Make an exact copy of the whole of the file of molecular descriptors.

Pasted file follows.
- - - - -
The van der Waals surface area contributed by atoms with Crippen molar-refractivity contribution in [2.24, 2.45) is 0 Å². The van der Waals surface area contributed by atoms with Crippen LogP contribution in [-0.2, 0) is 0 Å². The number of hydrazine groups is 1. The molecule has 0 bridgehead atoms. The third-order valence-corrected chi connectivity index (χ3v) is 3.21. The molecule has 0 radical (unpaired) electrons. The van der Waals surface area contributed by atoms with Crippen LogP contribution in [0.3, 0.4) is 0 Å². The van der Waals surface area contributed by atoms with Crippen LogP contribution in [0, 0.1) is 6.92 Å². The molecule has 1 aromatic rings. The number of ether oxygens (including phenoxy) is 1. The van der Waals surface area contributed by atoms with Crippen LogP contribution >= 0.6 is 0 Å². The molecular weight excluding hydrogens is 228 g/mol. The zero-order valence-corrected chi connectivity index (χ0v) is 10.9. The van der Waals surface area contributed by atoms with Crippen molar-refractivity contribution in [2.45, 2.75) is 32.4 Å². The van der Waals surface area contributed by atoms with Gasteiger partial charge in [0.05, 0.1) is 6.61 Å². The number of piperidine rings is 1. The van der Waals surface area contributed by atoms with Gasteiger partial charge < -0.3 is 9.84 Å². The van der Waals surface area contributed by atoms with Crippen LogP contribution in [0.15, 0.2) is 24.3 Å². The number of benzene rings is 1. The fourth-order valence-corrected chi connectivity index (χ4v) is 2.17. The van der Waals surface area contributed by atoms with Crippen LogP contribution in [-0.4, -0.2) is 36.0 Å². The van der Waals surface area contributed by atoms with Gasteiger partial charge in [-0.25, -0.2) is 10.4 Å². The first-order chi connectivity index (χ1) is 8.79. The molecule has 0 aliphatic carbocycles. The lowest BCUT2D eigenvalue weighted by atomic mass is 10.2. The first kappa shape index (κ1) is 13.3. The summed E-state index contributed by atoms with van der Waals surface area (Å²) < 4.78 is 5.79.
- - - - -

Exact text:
The van der Waals surface area contributed by atoms with Crippen molar-refractivity contribution in [2.24, 2.45) is 0 Å². The van der Waals surface area contributed by atoms with Crippen LogP contribution in [-0.2, 0) is 0 Å². The number of hydrazine groups is 1. The molecule has 0 bridgehead atoms. The third-order valence-corrected chi connectivity index (χ3v) is 3.21. The molecule has 0 radical (unpaired) electrons. The van der Waals surface area contributed by atoms with Crippen LogP contribution in [0.3, 0.4) is 0 Å². The van der Waals surface area contributed by atoms with Crippen LogP contribution in [0, 0.1) is 6.92 Å². The molecule has 1 aromatic rings. The number of ether oxygens (including phenoxy) is 1. The van der Waals surface area contributed by atoms with Crippen LogP contribution >= 0.6 is 0 Å². The molecular weight excluding hydrogens is 228 g/mol. The zero-order valence-corrected chi connectivity index (χ0v) is 10.9. The van der Waals surface area contributed by atoms with Crippen molar-refractivity contribution in [2.45, 2.75) is 32.4 Å². The van der Waals surface area contributed by atoms with Gasteiger partial charge in [0.05, 0.1) is 6.61 Å². The number of piperidine rings is 1. The van der Waals surface area contributed by atoms with Gasteiger partial charge < -0.3 is 9.84 Å². The van der Waals surface area contributed by atoms with Crippen LogP contribution in [0.15, 0.2) is 24.3 Å². The number of benzene rings is 1. The fourth-order valence-corrected chi connectivity index (χ4v) is 2.17. The van der Waals surface area contributed by atoms with Crippen LogP contribution in [-0.4, -0.2) is 36.0 Å². The van der Waals surface area contributed by atoms with Gasteiger partial charge in [-0.25, -0.2) is 10.4 Å². The first-order chi connectivity index (χ1) is 8.79. The molecule has 0 aliphatic carbocycles. The lowest BCUT2D eigenvalue weighted by atomic mass is 10.2. The first kappa shape index (κ1) is 13.3. The summed E-state index contributed by atoms with van der Waals surface area (Å²) < 4.78 is 5.79.